The state department spokesperson in Washington claimed on Thursday that there is an “increasing convergence” between the US and Russia over the Syrian situation. Interestingly, the remark appeared in a dense week in US-Russia ties during which Moscow disclosed the historic possibility of giving access to Russian airspace and to the base in Ulyanovsk for transporting the US and NATO’s military supplies for Afghanistan, and Washington held out the tantalising offer to share with Moscow top-secret data relating to the US missile defence programme.
But these straws in the wind are of less importance in the long run for the US-Russia relationship than the move by the Barack Obama administration to approach the Senate for repeal
of the Jackson-Vanik legislation of 1974 which restricts the scope of normal trade relations between the two countries. The legislation is a relic of the Cold-War era and Moscow has been pressing hard for its repeal, but successive US administrations (George H.W. Bush, Bill Clinton, George W. Bush, et al
) stalled so far.
The US senate finance committee chairman, Sen. Max Baucus visited Moscow last month
and held discussions with Russian officials on the issue even amidst the brouhaha over the Russian elections. But Moscow kept its fingers crossed till Thursday when the US senate began hearings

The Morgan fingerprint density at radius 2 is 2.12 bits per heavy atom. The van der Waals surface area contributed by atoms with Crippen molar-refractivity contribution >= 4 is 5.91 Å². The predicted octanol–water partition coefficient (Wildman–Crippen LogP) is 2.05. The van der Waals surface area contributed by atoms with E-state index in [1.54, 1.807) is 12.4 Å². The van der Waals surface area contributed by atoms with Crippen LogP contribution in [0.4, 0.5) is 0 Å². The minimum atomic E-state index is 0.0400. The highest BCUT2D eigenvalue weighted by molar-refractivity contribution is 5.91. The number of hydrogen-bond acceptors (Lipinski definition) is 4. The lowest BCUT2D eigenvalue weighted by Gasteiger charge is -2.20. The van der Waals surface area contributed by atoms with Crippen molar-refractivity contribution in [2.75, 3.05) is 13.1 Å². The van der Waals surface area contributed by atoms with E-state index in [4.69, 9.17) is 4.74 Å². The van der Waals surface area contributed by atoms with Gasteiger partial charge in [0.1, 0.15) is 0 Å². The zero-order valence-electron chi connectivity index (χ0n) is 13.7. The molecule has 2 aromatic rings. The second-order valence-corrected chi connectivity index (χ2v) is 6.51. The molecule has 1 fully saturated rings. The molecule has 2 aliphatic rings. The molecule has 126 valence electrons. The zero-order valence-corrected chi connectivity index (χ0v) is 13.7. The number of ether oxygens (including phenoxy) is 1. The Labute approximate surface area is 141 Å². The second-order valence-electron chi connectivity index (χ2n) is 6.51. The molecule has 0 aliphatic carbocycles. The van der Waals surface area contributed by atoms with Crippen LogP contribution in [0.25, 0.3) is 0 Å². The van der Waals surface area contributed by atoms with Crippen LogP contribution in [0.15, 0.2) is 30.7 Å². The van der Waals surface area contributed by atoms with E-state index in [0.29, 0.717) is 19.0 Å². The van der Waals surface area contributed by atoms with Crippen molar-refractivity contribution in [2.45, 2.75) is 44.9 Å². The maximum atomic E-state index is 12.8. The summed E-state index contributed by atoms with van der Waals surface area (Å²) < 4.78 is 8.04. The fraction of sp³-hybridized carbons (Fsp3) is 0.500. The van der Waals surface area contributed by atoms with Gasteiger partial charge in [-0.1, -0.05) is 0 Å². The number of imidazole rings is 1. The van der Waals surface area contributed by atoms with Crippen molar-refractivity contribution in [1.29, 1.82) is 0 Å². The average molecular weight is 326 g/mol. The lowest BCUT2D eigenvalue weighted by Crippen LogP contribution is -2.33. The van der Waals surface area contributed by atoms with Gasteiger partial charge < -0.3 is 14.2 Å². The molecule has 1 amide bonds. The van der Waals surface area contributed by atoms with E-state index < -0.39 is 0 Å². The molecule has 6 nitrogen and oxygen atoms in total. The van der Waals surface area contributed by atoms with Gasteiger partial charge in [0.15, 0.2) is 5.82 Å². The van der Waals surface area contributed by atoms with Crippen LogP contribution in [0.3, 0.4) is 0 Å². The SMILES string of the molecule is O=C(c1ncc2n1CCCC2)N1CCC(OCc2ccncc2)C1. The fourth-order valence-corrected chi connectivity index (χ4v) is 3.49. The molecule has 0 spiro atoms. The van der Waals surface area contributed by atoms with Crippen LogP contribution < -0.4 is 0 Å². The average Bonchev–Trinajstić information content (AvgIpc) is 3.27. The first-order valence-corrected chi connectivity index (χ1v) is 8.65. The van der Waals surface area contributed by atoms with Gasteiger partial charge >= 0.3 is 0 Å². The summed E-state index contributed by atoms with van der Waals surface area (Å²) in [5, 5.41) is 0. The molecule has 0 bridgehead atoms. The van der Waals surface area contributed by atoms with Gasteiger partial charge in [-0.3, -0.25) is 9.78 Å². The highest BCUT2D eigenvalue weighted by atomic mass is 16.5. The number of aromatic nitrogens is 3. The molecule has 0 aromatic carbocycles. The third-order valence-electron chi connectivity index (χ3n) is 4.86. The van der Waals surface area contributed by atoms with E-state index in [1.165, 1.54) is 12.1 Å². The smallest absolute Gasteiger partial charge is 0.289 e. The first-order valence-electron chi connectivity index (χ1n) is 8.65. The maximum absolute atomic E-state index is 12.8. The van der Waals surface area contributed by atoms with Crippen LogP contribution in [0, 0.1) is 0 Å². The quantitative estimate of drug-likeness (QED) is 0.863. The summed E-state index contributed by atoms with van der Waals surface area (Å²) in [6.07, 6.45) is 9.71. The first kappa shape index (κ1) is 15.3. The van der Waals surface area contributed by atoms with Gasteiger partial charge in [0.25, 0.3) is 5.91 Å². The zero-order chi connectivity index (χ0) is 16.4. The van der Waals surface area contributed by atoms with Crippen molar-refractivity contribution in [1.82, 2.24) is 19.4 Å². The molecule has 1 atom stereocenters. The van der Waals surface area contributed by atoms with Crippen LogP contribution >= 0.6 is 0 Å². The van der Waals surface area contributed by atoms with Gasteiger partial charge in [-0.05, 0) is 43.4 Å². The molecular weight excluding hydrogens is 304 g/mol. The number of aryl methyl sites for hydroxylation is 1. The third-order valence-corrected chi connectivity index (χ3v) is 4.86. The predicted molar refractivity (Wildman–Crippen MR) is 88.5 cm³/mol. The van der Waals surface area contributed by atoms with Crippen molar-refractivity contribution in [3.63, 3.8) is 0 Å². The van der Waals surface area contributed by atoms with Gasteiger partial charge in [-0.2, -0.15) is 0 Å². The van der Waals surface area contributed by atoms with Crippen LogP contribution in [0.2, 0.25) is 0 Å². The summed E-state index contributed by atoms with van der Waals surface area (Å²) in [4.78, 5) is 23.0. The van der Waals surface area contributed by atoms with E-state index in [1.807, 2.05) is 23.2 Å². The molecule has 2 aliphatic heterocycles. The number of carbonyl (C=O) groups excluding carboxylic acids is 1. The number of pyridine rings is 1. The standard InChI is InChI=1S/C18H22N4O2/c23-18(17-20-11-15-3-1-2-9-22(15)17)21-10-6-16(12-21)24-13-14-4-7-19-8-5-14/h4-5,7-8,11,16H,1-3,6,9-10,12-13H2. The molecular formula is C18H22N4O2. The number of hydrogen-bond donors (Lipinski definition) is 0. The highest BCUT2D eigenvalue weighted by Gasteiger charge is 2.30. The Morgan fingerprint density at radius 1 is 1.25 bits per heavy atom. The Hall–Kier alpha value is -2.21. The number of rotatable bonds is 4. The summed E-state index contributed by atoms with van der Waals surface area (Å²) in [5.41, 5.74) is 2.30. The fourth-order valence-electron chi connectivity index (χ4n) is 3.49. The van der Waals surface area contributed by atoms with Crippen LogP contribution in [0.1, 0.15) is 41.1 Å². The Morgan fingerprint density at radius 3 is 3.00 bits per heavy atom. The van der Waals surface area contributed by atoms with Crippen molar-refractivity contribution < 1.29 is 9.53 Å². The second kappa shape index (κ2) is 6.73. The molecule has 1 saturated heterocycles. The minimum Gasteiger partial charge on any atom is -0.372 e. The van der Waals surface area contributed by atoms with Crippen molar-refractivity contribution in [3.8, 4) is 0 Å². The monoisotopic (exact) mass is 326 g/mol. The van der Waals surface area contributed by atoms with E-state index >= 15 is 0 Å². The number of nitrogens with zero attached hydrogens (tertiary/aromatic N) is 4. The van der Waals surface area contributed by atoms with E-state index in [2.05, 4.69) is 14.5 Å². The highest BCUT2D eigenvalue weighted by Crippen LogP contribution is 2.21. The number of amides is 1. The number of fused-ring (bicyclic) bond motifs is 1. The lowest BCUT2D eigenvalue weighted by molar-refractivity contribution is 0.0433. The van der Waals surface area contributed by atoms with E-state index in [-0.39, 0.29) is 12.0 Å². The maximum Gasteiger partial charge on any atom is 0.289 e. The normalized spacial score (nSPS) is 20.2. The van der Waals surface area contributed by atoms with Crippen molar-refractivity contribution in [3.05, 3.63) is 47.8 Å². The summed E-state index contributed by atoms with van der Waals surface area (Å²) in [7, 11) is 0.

on the Administration’s request to repeal Jackson-Vanik.
Unsurprisingly, Cold Warriors on the Hill want any trade bill with Russia to be linked to the human rights issue. But they won’t get far. The Administration is projecting the initiative as a move that will help American companies to hugely expand their business in the Russian market. In the prevailing climate in US politics, any proposal that promoted American business interests would sail through.
Moscow will be delighted. Even the Russian opposition is rooting
for the moment that J-V will be repealed, including such critics of the Kremlin establishment like Boris Nemtsov, Alexey Navalny, Vladimir Ryzhkov and so on.
In sum, it is now a matter of time before the Jackson-Vanik Amendment is dumped into the dustbin of Russian-American history. Obama sees Putin as a statesman he can do business with
Obviously, Putin can be expected to press the pedal to accelerate Russia’s neo-liberal economic policies and Obama anticipates massive business opportunities
opening up for American business in the Russian market. Maybe it’s a ’selective’ reset, but is a reset nonetheless.